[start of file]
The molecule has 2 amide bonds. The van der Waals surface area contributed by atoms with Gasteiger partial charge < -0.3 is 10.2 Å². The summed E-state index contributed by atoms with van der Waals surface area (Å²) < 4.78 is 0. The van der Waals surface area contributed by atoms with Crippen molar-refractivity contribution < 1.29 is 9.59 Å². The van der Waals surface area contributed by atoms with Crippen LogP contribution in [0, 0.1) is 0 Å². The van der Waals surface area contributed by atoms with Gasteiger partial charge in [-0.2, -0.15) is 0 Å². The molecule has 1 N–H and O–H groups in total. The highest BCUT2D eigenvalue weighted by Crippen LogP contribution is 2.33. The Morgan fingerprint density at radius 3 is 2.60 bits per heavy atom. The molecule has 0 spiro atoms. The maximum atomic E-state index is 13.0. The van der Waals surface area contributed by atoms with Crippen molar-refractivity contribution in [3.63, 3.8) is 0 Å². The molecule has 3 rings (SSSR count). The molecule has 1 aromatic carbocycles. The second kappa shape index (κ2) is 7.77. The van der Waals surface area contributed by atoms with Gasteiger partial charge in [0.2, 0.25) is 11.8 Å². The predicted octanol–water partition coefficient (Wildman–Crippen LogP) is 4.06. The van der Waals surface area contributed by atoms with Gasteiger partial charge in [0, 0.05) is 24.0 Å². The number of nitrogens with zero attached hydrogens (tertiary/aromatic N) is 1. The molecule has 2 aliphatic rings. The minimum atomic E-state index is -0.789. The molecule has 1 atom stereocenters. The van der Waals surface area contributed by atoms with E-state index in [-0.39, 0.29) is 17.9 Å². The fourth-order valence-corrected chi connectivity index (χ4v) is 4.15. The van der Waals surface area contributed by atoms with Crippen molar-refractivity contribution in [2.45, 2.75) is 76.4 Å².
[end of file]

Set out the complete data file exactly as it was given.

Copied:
The molecule has 2 amide bonds. The van der Waals surface area contributed by atoms with Gasteiger partial charge < -0.3 is 10.2 Å². The summed E-state index contributed by atoms with van der Waals surface area (Å²) < 4.78 is 0. The van der Waals surface area contributed by atoms with Crippen molar-refractivity contribution < 1.29 is 9.59 Å². The van der Waals surface area contributed by atoms with Crippen LogP contribution in [0, 0.1) is 0 Å². The van der Waals surface area contributed by atoms with Gasteiger partial charge in [-0.2, -0.15) is 0 Å². The molecule has 1 N–H and O–H groups in total. The highest BCUT2D eigenvalue weighted by Crippen LogP contribution is 2.33. The Morgan fingerprint density at radius 3 is 2.60 bits per heavy atom. The molecule has 0 spiro atoms. The maximum atomic E-state index is 13.0. The van der Waals surface area contributed by atoms with Crippen molar-refractivity contribution in [3.63, 3.8) is 0 Å². The molecule has 3 rings (SSSR count). The molecule has 1 aromatic carbocycles. The second kappa shape index (κ2) is 7.77. The van der Waals surface area contributed by atoms with Gasteiger partial charge in [0.2, 0.25) is 11.8 Å². The predicted octanol–water partition coefficient (Wildman–Crippen LogP) is 4.06. The van der Waals surface area contributed by atoms with Gasteiger partial charge in [0, 0.05) is 24.0 Å². The number of nitrogens with zero attached hydrogens (tertiary/aromatic N) is 1. The molecule has 2 aliphatic rings. The minimum atomic E-state index is -0.789. The molecule has 1 atom stereocenters. The van der Waals surface area contributed by atoms with E-state index in [-0.39, 0.29) is 17.9 Å². The fourth-order valence-corrected chi connectivity index (χ4v) is 4.15. The van der Waals surface area contributed by atoms with Crippen molar-refractivity contribution in [2.45, 2.75) is 76.4 Å².